Brussels, 14 March 2013
Civil society: service providers for DG Education and Culture?
In many EU funding programmes today including the Lifelong Learning Programme, European civil society organisations are financed via operating grants from the European Commission. Operating grants are administrative support allocated under a very competitive process. Thanks to them, European organisations can play their role in EU democratic life by organising actions to inform EU citizens about what happens in Brussels and voice their concerns to EU institutions. In the future this support could disappear for education stakeholders whereas it will continue for other sectors such as social affairs, citizenship, health, sustainable development, justice or gender.
While elaborating the next funding programme for education, training, youth and sport for 2014-2020 called Erasmus for all (or YES Europe by the European Parliament), the European Commission’s Directorate General for Education and Culture decided to replace operating grants by project-based funding. Over and above the threat that it represents for the daily work of European organisations, this funding scheme reduces them to service providers by narrowing the scope of their activities to very specific EU objectives and kills their political independence. Indeed, even though both funding schemes come from the EU, operating grants allow much more flexibility and freedom of speech for civil society organisations. On the other hand, operating grants beneficiaries are submitted to highly selective calls for proposals through a fair competition echoing the main EU strategies and strict financial rules. It is therefore a win-win situation that could be terminated at the expense of a genuine civil dialogue in education and training. Besides, a platform of European organisations such as EUCIS-LLL would simply disappear because project running would make it lose its mission of resource centre and advocacy player on European education and training policies.
Today we would like to highlight the fact that the suppression of operating grants has not been consistent with other sectors as they have been maintained in several Commission’s proposals for 2014-2020 funding programmes, notably in Europe for citizens, the Programme for Social Change and Innovation, LIFE and the Health for Growth Programme. DG environment in the LIFE proposal acknowledges that operating grants are essential to help NGOs “making effective contributions to Union policy, as well as building up and strengthening their capacity to become more efficient partners”. The proposed legal basis stipulates that those grants will be allocated through “competitive and transparent awarding”, as they have always been for education and training. DG Health and Consumers seeks to improve them in the future Health for Growth Programme by reducing administrative burden and recommends to keep on using them as “they are more suitable for such activities and service contracts to carry out activities contributing to policy development”.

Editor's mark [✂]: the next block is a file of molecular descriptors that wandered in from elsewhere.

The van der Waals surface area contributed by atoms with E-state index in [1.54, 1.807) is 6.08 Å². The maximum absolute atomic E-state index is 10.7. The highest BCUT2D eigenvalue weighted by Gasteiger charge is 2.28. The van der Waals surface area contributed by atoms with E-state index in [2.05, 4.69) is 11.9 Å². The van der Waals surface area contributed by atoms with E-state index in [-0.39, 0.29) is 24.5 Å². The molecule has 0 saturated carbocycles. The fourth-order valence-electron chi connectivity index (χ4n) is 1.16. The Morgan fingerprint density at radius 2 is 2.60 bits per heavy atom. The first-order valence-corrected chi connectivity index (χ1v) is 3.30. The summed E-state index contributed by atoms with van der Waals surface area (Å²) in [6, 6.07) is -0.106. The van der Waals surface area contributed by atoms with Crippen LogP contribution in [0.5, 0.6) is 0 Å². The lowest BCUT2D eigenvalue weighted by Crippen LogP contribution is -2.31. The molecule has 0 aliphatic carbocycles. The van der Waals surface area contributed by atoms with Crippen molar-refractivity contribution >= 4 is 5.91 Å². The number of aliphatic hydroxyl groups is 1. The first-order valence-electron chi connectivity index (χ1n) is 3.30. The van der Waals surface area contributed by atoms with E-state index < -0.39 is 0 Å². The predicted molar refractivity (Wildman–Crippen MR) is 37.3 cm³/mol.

This particular position of DG EAC is even more surprising considering that the Rules of Application of the EU Financial Regulation specifically mention operating grants (article 121) to finance “the functioning of a body which pursues an aim of general Union interest or has an objective forming part of, and supporting a Union policy”. The choice of DG EAC is therefore a purely political stand that is hardly justifiable and we call for a similar and equitable application of the EU Financial Regulation in all sectors.
European civil society organisations and platforms in education and training contribute every day to deliver on the EU strategy and have always maintained a fruitful collaboration with DG EAC. Yet the partnership approach with stakeholders promoted in its last communication on Rethinking Education can only work if the Commission has partners to talk to. The European Parliament and the European Economic and Social Committee support the reintroduction of operating grants in Erasmus for all/YES Europe. We thus call the Council to endorse this position in current trialogue negotiations and the Commission to provide guidelines in this direction in the future users’ guide.
For further information on EUCIS-LLL advocacy on the future Erasmus for all/YES Europe funding programme, see our website
Contact: Audrey Frith, Director, +32 2 738 07 68, email@example.com
Note to the editor:
The European Civil Society Platform on Lifelong Learning (EUCIS-LLL) gathers 31 European networks working in education and training. Together, they cover all sectors of education and training including networks for secondary and higher education, vocational education and training, adult education and popular education; networks for students, school heads, parents, HRD professionals, teachers and trainers.